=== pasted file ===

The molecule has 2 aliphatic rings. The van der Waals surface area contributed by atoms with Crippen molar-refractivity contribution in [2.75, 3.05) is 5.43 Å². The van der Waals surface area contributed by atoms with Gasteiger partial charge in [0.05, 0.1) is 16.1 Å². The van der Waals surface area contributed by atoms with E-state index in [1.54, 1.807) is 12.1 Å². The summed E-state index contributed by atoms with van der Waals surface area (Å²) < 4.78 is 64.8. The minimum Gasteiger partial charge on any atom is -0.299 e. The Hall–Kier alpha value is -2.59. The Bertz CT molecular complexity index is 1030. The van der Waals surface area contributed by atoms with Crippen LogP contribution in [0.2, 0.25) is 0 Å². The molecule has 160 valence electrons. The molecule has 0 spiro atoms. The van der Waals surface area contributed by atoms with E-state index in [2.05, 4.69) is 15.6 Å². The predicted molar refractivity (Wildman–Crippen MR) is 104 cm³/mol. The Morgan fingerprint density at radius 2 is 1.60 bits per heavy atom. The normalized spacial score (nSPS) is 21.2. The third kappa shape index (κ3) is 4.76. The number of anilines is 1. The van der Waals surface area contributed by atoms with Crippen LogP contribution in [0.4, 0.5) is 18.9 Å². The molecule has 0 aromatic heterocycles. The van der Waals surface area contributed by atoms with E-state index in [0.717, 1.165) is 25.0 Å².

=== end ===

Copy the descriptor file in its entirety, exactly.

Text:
The molecule has 2 aliphatic rings. The van der Waals surface area contributed by atoms with Crippen molar-refractivity contribution in [2.75, 3.05) is 5.43 Å². The van der Waals surface area contributed by atoms with Gasteiger partial charge in [0.05, 0.1) is 16.1 Å². The van der Waals surface area contributed by atoms with E-state index in [1.54, 1.807) is 12.1 Å². The summed E-state index contributed by atoms with van der Waals surface area (Å²) < 4.78 is 64.8. The minimum Gasteiger partial charge on any atom is -0.299 e. The Hall–Kier alpha value is -2.59. The Bertz CT molecular complexity index is 1030. The van der Waals surface area contributed by atoms with Crippen LogP contribution in [0.2, 0.25) is 0 Å². The molecule has 160 valence electrons. The molecule has 0 spiro atoms. The van der Waals surface area contributed by atoms with E-state index in [2.05, 4.69) is 15.6 Å². The predicted molar refractivity (Wildman–Crippen MR) is 104 cm³/mol. The Morgan fingerprint density at radius 2 is 1.60 bits per heavy atom. The normalized spacial score (nSPS) is 21.2. The third kappa shape index (κ3) is 4.76. The number of anilines is 1. The van der Waals surface area contributed by atoms with Crippen LogP contribution in [0.4, 0.5) is 18.9 Å². The molecule has 0 aromatic heterocycles. The van der Waals surface area contributed by atoms with E-state index in [0.717, 1.165) is 25.0 Å².